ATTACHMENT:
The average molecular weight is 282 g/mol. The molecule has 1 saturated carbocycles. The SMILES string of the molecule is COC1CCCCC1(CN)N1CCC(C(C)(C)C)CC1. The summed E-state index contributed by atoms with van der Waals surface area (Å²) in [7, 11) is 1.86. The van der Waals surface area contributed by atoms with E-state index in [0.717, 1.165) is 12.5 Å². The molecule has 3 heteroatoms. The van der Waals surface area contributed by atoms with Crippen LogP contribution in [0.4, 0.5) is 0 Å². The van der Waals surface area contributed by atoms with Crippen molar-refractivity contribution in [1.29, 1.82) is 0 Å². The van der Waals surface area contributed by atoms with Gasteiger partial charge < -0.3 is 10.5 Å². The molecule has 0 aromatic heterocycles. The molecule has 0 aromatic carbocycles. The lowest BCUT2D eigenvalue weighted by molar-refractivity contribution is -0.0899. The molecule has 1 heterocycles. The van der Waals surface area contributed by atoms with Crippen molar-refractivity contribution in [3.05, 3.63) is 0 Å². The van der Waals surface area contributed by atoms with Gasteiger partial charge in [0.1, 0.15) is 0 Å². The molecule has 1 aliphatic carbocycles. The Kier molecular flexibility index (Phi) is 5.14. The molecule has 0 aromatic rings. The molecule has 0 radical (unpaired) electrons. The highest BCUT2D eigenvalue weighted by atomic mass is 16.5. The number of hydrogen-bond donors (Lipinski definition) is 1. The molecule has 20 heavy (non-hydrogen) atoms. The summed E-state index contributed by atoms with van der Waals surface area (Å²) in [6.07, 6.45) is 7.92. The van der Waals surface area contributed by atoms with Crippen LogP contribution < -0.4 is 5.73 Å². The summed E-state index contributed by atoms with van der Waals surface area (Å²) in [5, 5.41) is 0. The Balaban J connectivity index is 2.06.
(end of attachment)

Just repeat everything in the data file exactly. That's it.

The average molecular weight is 282 g/mol. The molecule has 1 saturated carbocycles. The SMILES string of the molecule is COC1CCCCC1(CN)N1CCC(C(C)(C)C)CC1. The summed E-state index contributed by atoms with van der Waals surface area (Å²) in [7, 11) is 1.86. The van der Waals surface area contributed by atoms with E-state index in [0.717, 1.165) is 12.5 Å². The molecule has 3 heteroatoms. The van der Waals surface area contributed by atoms with Crippen LogP contribution in [0.4, 0.5) is 0 Å². The van der Waals surface area contributed by atoms with Crippen molar-refractivity contribution in [1.29, 1.82) is 0 Å². The van der Waals surface area contributed by atoms with Gasteiger partial charge < -0.3 is 10.5 Å². The molecule has 0 aromatic heterocycles. The molecule has 0 aromatic carbocycles. The lowest BCUT2D eigenvalue weighted by molar-refractivity contribution is -0.0899. The molecule has 1 heterocycles. The van der Waals surface area contributed by atoms with Crippen molar-refractivity contribution in [3.05, 3.63) is 0 Å². The van der Waals surface area contributed by atoms with Gasteiger partial charge in [0.1, 0.15) is 0 Å². The molecule has 1 aliphatic carbocycles. The Kier molecular flexibility index (Phi) is 5.14. The molecule has 0 aromatic rings. The molecule has 0 radical (unpaired) electrons. The highest BCUT2D eigenvalue weighted by atomic mass is 16.5. The number of hydrogen-bond donors (Lipinski definition) is 1. The molecule has 20 heavy (non-hydrogen) atoms. The summed E-state index contributed by atoms with van der Waals surface area (Å²) in [6.07, 6.45) is 7.92. The van der Waals surface area contributed by atoms with Crippen LogP contribution < -0.4 is 5.73 Å². The summed E-state index contributed by atoms with van der Waals surface area (Å²) in [5, 5.41) is 0. The Balaban J connectivity index is 2.06.